Guest Column: Making Lifestreaming Click in India

Social Networking continues to attract entrepreneurs and investors alike, despite growing concerns about the long-term business viability of the segment. And a bunch of local entrepreneurs have already latched on to so-called next generation social networking models, termed ‘lifestreaming’. Indian startups such as Lifeblob (received $1 million from Seedfund this month) and LifeinLines, which follow global precedents, fall within this category. What is the future of such me-too startups? Is ‘lifestreaming’ as a model really the next generation of social networking? Norwest Venture Partners India managing director Niren Shah, who was part of the original Baazee management team and served as senior director of strategy and ventures at eBay in the US prior to Norwest, shares his thoughts on the space.

By Niren Shah

There have been several startups in the space of Digital Lifestyle Aggregation (DLA) which have come up globally in the past 18 months. DLAs let users create and organize memorable digital assets (using emails, photos, videos, documents, SMS, blogs, social apps, etc.) and help them share these with family and friends. Users use it to build personal diaries, family tree histories (genealogy) for social casting, etc.

I think it is an interesting space especially for ‘Gen Y’ whose life revolves around the online world and I believe it will continue to grown in the long term. Globally, the early adopters have been the Internet savvy ‘digerati’ who want to preserve their digital memories for the future.

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Startup Review: LifeinLines

Gattani (from left), Nir Bannerjee and Gulati are based in Mumbai

On Wednesday, IIT Bombay’s E-Cell launched a new social networking startup — LifeinLines — as part of its third Ideaz workshop. For the uninitiated, Ideaz is a Pan-IIT Business Idea Challenge. Lifeinlines calls itself a ‘lifestreaming’ startup and was founded last June by IIT Bombay alumni Ankur Gattani and Maninder Gulati. I spoke to Gattani a day after the launch and he says that LifeinLines offers a far more intimate interaction experience than a Facebook or Orkut. Incidentally, Rediff’s Ajit Balakrishnan is an informal advisor to the company and “We (Rediff and LifeinLines) are  both interested in exploring a more formal relationship, but will wait for some time,” says Gattani. Remember the Vakow! deal? Anyway, LifeinLines is self-funded (seed money was Rs 1 lakh from Gattani’s mother) but is in the market to raise venture money.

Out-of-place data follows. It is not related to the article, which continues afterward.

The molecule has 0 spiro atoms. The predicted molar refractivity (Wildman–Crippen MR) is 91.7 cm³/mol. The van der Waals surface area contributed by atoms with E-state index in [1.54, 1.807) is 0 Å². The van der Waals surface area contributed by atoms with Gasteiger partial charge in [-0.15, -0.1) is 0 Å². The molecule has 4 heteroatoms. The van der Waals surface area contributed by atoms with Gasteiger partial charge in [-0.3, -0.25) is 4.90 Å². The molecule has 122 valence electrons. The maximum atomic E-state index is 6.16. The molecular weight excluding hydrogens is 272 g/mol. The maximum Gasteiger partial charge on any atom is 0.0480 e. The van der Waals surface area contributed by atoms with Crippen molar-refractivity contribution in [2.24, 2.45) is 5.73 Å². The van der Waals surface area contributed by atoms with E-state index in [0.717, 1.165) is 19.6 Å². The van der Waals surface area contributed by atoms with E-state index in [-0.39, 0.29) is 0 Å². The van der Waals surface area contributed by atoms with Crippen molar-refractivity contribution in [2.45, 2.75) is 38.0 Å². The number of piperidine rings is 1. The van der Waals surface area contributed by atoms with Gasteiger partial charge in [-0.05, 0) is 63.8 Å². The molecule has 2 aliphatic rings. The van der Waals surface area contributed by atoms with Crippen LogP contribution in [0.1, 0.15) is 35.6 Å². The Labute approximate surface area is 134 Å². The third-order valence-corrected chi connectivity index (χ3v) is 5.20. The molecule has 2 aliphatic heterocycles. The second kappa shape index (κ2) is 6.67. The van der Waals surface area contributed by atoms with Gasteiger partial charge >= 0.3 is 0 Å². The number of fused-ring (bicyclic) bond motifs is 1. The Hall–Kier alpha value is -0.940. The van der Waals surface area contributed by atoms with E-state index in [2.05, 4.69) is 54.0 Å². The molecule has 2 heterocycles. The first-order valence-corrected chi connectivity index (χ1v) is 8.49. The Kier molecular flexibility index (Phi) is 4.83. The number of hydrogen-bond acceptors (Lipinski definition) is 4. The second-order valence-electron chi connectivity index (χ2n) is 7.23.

I put together a panel of venture capitalists for an investors’ first take on LifeinLines and also on competitor Lifeblob. Their names are being kept confidential. However, you can read Norwest Venture Partners’ Niren Shah’s thoughts on ‘lifestreaming’ as a business model in the next post. But first, the panel’s review:

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